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Publics, protest and the avant-garde
Nick Crossley

I argued in Chapter 2 that social interaction is multivalent, such that musical interaction is often simultaneously also economic interaction, political interaction and has many other dimensions besides. Much of what has followed has unpacked and supported this claim. In this chapter, I return to it one final time by considering music's political dimensions. I begin by considering the political potential which Adorno identifies in avant-garde art music and revisiting, from a political perspective, his critique of popular music. Adorno's views

in Connecting sounds
Abstract only
Andrew Dix

technical nous to compose stories, they emerge instead as contributions to an alternative film aesthetic. Although it is true that from the first decade of the twentieth century onwards narrative film became dominant in the United States, England and elsewhere, this should not lead to the conclusion that the cinema of attractions or the aesthetic of astonishment was simply superseded; rather, as Gunning writes, it ‘goes underground, both into certain avant-garde practices and as a component of narrative films, more evident in some genres (e.g. the musical) than in others

in Beginning film studies (second edition)
Anne Ring Petersen

the West with its self-allotted patent on values such as ‘modernity’, ‘progress’ and the ‘avant-garde’. Thus, it is not the individual works of art that are global. It is the institutional, economic, and discursive systems that sustain their production, distribution and reception which have become globalised. We can, in effect, speak of a global art world in the sociological sense of the word. Charlotte Bydler has mapped the transformations of the institutional, economic and social structures of the art world in her book The Global Art World, Inc. Bydler observes

in Migration into art
Anna Dezeuze

any work of art’: this relative intangibility of poetry as an art form may explain why Filliou defined art as a ‘poetical economy’.43 As Steven Harris has summarised it, poetry appealed to Brecht and Filliou as a ‘noninstrumental mode of thought, one capable of offering a viable alternative to a self-interested instrumental reason used to dominate nature and other human beings’.44 Although neither the Games at the Cedilla nor Knowles’s Identical Lunch took on the form of traditional or avant-garde poetry, their literary nature certainly brings them closer to the

in Almost nothing
Ruth Pelzer-Montada

: University of Michigan, Museum of Art . Tang, Xiaobing , Hui, Shang and Farrer, Anne . 2007 . Origins of the Chinese Avant-Garde: The Modern Woodcut Movement . Berkeley: University of California Press . Education Ganter

in Perspectives on contemporary printmaking
From the 1960s to the 1990s
Nizan Shaked

elaborate upon conceptualist devices by bringing feminism to bear on the criticism of art institutions, by using critical race discourses and postcolonial analysis to question the ideology of knowledge and method, and by rethinking avant-garde strategies for both art and activism during the AIDS crisis. In the late 1980s and 1990s, the synthetic proposition was debated in various guises in colloquies about identity politics and multiculturalism that raised issues of the universal versus the particular, or in conversations that examined the site of the political in art.24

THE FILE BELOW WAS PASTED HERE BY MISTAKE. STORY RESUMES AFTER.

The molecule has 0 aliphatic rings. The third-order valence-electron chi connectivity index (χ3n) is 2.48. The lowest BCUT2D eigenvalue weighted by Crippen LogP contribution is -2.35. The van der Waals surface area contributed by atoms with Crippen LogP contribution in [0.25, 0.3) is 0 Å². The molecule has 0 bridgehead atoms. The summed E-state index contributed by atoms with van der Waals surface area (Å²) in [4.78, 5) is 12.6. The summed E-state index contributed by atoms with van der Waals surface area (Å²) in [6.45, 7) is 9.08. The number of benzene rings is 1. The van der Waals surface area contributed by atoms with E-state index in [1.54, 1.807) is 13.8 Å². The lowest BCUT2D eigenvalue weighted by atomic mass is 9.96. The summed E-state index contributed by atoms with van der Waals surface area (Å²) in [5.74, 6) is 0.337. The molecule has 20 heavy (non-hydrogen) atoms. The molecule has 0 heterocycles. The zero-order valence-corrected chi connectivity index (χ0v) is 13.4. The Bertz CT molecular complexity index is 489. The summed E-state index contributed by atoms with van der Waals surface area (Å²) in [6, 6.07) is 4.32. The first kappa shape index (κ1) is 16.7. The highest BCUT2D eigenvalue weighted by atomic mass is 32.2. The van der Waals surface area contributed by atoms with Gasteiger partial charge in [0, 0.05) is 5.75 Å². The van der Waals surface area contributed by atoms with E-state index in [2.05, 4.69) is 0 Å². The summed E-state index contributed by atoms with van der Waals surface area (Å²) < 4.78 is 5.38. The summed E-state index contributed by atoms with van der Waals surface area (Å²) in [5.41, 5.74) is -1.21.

in The synthetic proposition
Georges Didi-Huberman

. Baltimore, MD, United States: Cornell University Press .] Krauss , R. E. ( 1986 ) The Originality of the Avant-Garde and Other Modernist Myths . Cambridge, MA: MIT Press . Krauss , R. ( 1993 ) L'originalité de l'avant-garde et autres mythes modernistes . 3rd edn. Paris: Macula . Le Bot

in Perspectives on contemporary printmaking
Aura and reproduction in the post-print age
Clare Humphries

, Amsterdam . Benjamin , A. 1991 . The Decline of Art: Benjamin's Aura, in Art Mimesis and the Avant-Garde . Routledge, London , 138–49 . Benjamin , W. 1999 [1982]. The Arcades Project , ed. Rolf Tiedemann , trans. Howard Eiland and Kevin McLaughlin. Harvard

in Perspectives on contemporary printmaking
Caroline Turner and Jen Webb

classification. He has said, ‘As an artist I  use my art as my weapon, to crash the public, to change what I  disagree with’,91 which is reminiscent of the great ‘anarchist’ poet Stéphane Mallarmé and his ‘I know of no bomb other than a book’. Mallarmé, whose work and ideas influenced many early twentieth-century artists, belongs within a genealogy of anarchist avant garde artists. This genealogy dates from the late eighteenth century in Europe, with activists and artists reacting against the massive socioeconomic and political disruptions.92 Michael Scrivener traces the line

in Art and human rights
Abstract only
Nizan Shaked

synthetic proposition abstraction and observe the change instead in the transition by artists to address specific issues. On the rise since the 1970s, the tendency to reference subject matter in some ways reversed almost a century of an avant-garde turn to abstraction. Abstraction was heralded as the highest accomplishment of modernist American art by such important figures as the critic Clement Greenberg and Museum of Modern Art director Alfred Barr, an ideology that, as I will discuss in Chapter 3, lingered overtly or covertly in movements of art and criticism that

in The synthetic proposition